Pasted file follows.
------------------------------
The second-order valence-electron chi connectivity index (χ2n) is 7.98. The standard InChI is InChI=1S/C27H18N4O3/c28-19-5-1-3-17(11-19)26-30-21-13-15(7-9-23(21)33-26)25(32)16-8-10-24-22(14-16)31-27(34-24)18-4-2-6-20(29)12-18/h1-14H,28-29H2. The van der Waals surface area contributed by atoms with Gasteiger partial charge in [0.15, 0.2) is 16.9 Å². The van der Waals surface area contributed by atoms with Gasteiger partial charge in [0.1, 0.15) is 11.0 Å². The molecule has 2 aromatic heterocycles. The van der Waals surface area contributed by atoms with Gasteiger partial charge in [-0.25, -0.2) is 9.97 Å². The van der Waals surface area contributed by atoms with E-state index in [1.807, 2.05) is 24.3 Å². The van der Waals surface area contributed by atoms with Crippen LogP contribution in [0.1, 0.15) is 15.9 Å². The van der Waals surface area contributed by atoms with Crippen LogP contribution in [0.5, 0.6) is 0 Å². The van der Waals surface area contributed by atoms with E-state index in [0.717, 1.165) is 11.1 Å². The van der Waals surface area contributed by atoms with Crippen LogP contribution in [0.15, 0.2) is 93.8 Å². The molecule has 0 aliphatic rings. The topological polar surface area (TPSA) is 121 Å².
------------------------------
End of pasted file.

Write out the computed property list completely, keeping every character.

The second-order valence-electron chi connectivity index (χ2n) is 7.98. The standard InChI is InChI=1S/C27H18N4O3/c28-19-5-1-3-17(11-19)26-30-21-13-15(7-9-23(21)33-26)25(32)16-8-10-24-22(14-16)31-27(34-24)18-4-2-6-20(29)12-18/h1-14H,28-29H2. The van der Waals surface area contributed by atoms with Gasteiger partial charge in [0.15, 0.2) is 16.9 Å². The van der Waals surface area contributed by atoms with Gasteiger partial charge in [0.1, 0.15) is 11.0 Å². The molecule has 2 aromatic heterocycles. The van der Waals surface area contributed by atoms with Gasteiger partial charge in [-0.25, -0.2) is 9.97 Å². The van der Waals surface area contributed by atoms with E-state index in [1.807, 2.05) is 24.3 Å². The van der Waals surface area contributed by atoms with Crippen LogP contribution in [0.1, 0.15) is 15.9 Å². The van der Waals surface area contributed by atoms with Crippen LogP contribution in [0.5, 0.6) is 0 Å². The van der Waals surface area contributed by atoms with E-state index in [0.717, 1.165) is 11.1 Å². The van der Waals surface area contributed by atoms with Crippen LogP contribution in [0.15, 0.2) is 93.8 Å². The molecule has 0 aliphatic rings. The topological polar surface area (TPSA) is 121 Å².